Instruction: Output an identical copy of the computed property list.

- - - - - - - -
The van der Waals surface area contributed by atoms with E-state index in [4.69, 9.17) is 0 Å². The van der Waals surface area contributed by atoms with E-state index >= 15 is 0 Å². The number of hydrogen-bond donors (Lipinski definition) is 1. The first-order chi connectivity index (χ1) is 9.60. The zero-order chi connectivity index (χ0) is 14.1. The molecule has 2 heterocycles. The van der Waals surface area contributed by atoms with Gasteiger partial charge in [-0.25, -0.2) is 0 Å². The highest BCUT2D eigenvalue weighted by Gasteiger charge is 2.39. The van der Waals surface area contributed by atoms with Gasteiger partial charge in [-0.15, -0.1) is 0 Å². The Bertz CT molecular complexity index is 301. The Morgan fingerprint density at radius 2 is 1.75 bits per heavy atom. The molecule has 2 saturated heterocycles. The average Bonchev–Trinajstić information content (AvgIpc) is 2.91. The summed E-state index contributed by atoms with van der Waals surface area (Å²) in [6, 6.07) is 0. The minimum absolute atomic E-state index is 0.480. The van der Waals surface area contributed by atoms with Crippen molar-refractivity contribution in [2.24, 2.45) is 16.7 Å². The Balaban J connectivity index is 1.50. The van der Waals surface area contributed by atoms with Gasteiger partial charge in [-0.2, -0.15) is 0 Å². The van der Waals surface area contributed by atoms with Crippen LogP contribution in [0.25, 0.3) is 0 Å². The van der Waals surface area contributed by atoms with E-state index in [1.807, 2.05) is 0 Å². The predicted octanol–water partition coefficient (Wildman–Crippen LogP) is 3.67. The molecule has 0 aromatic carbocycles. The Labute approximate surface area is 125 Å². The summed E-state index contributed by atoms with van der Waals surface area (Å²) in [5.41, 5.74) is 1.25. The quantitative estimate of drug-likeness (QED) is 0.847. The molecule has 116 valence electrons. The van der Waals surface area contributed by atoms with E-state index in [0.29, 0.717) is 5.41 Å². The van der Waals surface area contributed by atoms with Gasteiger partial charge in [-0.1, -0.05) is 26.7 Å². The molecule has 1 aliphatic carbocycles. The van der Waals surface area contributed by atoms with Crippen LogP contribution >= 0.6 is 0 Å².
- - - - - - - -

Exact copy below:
The van der Waals surface area contributed by atoms with E-state index in [4.69, 9.17) is 0 Å². The van der Waals surface area contributed by atoms with E-state index >= 15 is 0 Å². The number of hydrogen-bond donors (Lipinski definition) is 1. The first-order chi connectivity index (χ1) is 9.60. The zero-order chi connectivity index (χ0) is 14.1. The molecule has 2 heterocycles. The van der Waals surface area contributed by atoms with Gasteiger partial charge in [-0.25, -0.2) is 0 Å². The highest BCUT2D eigenvalue weighted by Gasteiger charge is 2.39. The van der Waals surface area contributed by atoms with Gasteiger partial charge in [-0.15, -0.1) is 0 Å². The Bertz CT molecular complexity index is 301. The Morgan fingerprint density at radius 2 is 1.75 bits per heavy atom. The molecule has 2 saturated heterocycles. The average Bonchev–Trinajstić information content (AvgIpc) is 2.91. The summed E-state index contributed by atoms with van der Waals surface area (Å²) in [6, 6.07) is 0. The minimum absolute atomic E-state index is 0.480. The van der Waals surface area contributed by atoms with Crippen molar-refractivity contribution in [2.24, 2.45) is 16.7 Å². The Balaban J connectivity index is 1.50. The van der Waals surface area contributed by atoms with Gasteiger partial charge in [-0.2, -0.15) is 0 Å². The van der Waals surface area contributed by atoms with Crippen LogP contribution in [0.25, 0.3) is 0 Å². The van der Waals surface area contributed by atoms with E-state index in [1.807, 2.05) is 0 Å². The predicted octanol–water partition coefficient (Wildman–Crippen LogP) is 3.67. The molecule has 0 aromatic carbocycles. The Labute approximate surface area is 125 Å². The summed E-state index contributed by atoms with van der Waals surface area (Å²) in [5.41, 5.74) is 1.25. The quantitative estimate of drug-likeness (QED) is 0.847. The molecule has 116 valence electrons. The van der Waals surface area contributed by atoms with E-state index in [0.29, 0.717) is 5.41 Å². The van der Waals surface area contributed by atoms with Gasteiger partial charge in [-0.1, -0.05) is 26.7 Å². The molecule has 1 aliphatic carbocycles. The van der Waals surface area contributed by atoms with Crippen LogP contribution >= 0.6 is 0 Å².